This week will bring change, of the sort none of us can comfortably predict.  Whatever happens on Tuesday, our nation will reap what has been sown. The genie is out of the bottle, Pandora can’t stuff it all back down in the box.


We’ve sown a disregard for authority; we’ll reap a lawless society.  We’ve sown a fear of babies; we’ll reap an economy unable to sustain itself for lack of young productive workers.  We’ve sown vulgarity, promiscuity and a penchant for using sex for every purpose but its essential ones; we’ll reap a barren culture with no appreciation for delicacy.

And whichever party prevails, we cannot prevent the ripening of this crop.  It’s been growing for decades.  We know that, but what can we do?


If you’re a follower of theology of the body, then you understand the depth of our problem.  What we teach at TOBET, that the body matters, that the body tells a truth, that the body must be honored, that the body is a gift from God, is exactly what our culture most radically misunderstands.

The body is all any of us have.  If we misunderstand that, then we’ll  get everything else wrong, too.

For example, around 95% of American women have used contraception.  To even question its use is anathema.  And yet I can prove from science, medicine, psychology, and statistics that contraception is destructive to women, relationships and the environment.

So if 95% of Americans (men are complicit) tell a lie with their bodies and enshrine self-destruction as a right and a good, what can we possibly expect the outcome to be?

Once contraception is hallowed in the culture, abortion has to be available for all the times contraception fails, because we have decided that babies can only be born under our own narrow conditions, and only rarely. Babies were once an occasion of awe; now they are a commodity which we can choose to add to our portfolio, or not.

Boys are confused about what it means to be male.  Girls believe gender is a choice.  The difference in the sexes was once a source of mystery and wonder.  Now it is just one more thing to grasp and own.

The joys of life built into the very fabric of the universe have been neutralized by the misunderstanding of the body.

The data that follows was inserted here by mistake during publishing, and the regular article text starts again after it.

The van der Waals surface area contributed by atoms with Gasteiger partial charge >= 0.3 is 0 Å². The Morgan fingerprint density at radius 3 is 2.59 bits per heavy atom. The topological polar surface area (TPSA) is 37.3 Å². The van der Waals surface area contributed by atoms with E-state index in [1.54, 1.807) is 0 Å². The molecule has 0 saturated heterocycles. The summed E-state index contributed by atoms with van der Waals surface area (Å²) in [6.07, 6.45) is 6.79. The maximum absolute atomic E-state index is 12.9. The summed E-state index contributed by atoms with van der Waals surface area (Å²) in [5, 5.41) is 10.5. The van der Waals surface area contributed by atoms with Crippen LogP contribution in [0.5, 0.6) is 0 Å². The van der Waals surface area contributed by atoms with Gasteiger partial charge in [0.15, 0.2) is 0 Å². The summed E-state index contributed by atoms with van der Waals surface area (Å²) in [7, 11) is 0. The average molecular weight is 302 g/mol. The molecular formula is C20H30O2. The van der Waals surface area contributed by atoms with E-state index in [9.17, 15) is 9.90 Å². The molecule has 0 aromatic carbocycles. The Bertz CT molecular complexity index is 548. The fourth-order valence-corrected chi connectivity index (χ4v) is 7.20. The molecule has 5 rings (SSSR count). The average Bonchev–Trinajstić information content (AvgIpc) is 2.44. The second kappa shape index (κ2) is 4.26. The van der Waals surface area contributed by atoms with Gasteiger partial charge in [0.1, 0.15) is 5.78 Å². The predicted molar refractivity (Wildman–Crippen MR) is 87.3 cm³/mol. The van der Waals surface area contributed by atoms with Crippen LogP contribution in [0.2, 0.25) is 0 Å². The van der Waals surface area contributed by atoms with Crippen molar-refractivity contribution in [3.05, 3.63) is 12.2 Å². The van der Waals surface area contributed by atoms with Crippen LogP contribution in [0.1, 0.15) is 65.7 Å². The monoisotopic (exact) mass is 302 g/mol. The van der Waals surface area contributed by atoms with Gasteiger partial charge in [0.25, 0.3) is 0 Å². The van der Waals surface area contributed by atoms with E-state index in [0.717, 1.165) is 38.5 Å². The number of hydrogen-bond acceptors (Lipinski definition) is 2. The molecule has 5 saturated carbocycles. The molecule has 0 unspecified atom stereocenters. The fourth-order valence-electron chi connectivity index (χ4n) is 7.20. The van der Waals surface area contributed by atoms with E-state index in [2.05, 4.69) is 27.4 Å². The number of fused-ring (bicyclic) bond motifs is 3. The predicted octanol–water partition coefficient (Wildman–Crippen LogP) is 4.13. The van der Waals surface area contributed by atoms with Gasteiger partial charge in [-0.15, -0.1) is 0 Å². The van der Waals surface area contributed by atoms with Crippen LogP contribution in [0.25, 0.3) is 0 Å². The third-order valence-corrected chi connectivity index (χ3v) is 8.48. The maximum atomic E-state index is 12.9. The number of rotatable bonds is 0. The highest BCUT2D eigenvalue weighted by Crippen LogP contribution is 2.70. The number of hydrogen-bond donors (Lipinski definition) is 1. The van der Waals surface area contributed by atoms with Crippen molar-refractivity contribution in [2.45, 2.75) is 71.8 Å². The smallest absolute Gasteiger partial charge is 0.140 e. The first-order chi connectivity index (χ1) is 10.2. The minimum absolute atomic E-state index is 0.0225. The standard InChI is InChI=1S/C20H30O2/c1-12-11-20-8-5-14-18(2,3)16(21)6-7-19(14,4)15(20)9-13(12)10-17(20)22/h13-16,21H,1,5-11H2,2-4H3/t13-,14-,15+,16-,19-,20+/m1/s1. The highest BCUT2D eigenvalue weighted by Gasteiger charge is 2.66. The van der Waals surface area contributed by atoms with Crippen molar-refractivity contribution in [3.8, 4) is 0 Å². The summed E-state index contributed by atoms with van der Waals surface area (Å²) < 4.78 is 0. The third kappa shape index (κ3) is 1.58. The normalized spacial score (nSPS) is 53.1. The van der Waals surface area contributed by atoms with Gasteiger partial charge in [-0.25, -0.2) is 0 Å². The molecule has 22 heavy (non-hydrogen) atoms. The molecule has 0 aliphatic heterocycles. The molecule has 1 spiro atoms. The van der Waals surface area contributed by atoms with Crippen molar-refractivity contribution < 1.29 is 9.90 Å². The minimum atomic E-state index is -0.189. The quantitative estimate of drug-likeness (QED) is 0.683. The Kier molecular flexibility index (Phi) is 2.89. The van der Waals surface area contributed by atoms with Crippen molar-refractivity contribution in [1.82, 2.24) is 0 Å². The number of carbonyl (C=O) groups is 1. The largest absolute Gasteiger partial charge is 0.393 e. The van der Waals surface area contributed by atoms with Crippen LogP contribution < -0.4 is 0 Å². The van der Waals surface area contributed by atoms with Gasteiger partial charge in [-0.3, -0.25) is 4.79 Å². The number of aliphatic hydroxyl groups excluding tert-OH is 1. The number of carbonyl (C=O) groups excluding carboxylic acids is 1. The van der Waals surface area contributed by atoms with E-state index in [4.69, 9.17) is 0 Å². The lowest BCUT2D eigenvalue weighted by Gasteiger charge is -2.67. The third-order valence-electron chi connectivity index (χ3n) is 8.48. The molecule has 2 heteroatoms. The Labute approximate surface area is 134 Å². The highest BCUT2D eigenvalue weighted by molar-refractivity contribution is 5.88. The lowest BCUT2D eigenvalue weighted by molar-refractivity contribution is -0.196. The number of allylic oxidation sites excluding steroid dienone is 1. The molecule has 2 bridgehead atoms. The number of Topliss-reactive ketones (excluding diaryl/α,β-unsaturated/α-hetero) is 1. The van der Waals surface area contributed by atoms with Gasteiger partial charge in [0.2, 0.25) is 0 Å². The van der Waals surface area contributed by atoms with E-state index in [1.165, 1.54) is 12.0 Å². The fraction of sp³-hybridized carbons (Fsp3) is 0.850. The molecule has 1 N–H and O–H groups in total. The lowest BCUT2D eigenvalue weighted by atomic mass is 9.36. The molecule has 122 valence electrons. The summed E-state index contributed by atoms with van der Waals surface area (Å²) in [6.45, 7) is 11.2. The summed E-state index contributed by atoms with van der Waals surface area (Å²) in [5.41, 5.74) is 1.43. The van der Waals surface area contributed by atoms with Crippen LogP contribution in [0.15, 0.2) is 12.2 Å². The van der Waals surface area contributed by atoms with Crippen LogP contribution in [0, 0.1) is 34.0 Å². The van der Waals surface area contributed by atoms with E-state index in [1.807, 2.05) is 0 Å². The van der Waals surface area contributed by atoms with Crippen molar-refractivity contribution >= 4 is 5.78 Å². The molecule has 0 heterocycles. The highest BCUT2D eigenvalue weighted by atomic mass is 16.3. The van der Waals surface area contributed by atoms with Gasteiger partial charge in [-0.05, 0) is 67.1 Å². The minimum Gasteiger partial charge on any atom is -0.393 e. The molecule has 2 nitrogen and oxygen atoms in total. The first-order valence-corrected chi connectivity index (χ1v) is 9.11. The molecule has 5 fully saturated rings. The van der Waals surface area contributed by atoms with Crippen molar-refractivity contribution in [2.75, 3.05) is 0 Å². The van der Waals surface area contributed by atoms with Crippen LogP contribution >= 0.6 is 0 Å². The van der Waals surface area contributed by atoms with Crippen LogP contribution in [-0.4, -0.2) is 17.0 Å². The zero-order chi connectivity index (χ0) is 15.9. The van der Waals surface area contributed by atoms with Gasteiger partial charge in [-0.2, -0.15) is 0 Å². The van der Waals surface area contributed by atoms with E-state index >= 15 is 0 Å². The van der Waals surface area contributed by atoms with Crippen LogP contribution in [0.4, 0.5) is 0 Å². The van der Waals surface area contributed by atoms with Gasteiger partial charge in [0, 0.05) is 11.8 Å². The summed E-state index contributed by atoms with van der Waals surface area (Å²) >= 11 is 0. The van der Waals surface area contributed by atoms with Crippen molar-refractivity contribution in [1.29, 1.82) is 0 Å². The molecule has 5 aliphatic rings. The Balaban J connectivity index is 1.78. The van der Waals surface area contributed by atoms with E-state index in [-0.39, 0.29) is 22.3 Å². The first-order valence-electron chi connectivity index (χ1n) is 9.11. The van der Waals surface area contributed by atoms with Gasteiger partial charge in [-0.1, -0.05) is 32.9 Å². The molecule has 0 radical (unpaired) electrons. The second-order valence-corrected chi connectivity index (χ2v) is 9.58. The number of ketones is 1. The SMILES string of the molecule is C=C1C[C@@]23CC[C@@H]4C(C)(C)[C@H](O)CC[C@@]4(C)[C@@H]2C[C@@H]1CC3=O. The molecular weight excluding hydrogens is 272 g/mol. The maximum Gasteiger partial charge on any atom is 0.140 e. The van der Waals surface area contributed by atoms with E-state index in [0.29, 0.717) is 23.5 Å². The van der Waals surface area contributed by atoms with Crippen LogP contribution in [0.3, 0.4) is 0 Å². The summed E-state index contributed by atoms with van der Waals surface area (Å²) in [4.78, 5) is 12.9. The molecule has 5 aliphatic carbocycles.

How can we reclaim those things that have always made life worthwhile?


Hope.  That is the take-away.

If the misunderstanding of the body is at the root of our troubles, then proper understanding is the solution.  Theology of the body has been given to us for this time.  Perhaps it is even the reason that St. John Paul II was given to us as Pope.  At the end of this post is a bibliography to help you dive deeper into the theology of the body.  Read some of these books, and you cannot help but re-discover hope.

It is a joy to watch young people who are captivated by theology of the body.  They become natural evangelists.  They look for husbands and wives from among others who love the theology of the body and are ready to live it.  They have children who grow up with a sense of the honor and gift of their bodies, and they take that giftedness out into the world. Family by family, goodness grows.


These young people are the pivot on which the culture will turn.  At TOBET, we are reaching out not only to teens and young adults, but to grade school children, by means of a new curriculum, The Body Matters.  Our program teaches children the true meaning of the body and the ways in which the body calls us into a community of love.  The heart of a child just naturally leaps to this message.  I’m not advertising; I’m just saying we have reason for hope.

Whatever happens this week… our task is unchanged, to be witnesses to goodness and hope no matter what occurs around us.  That is the very message of the martyrs, and of the Crucified.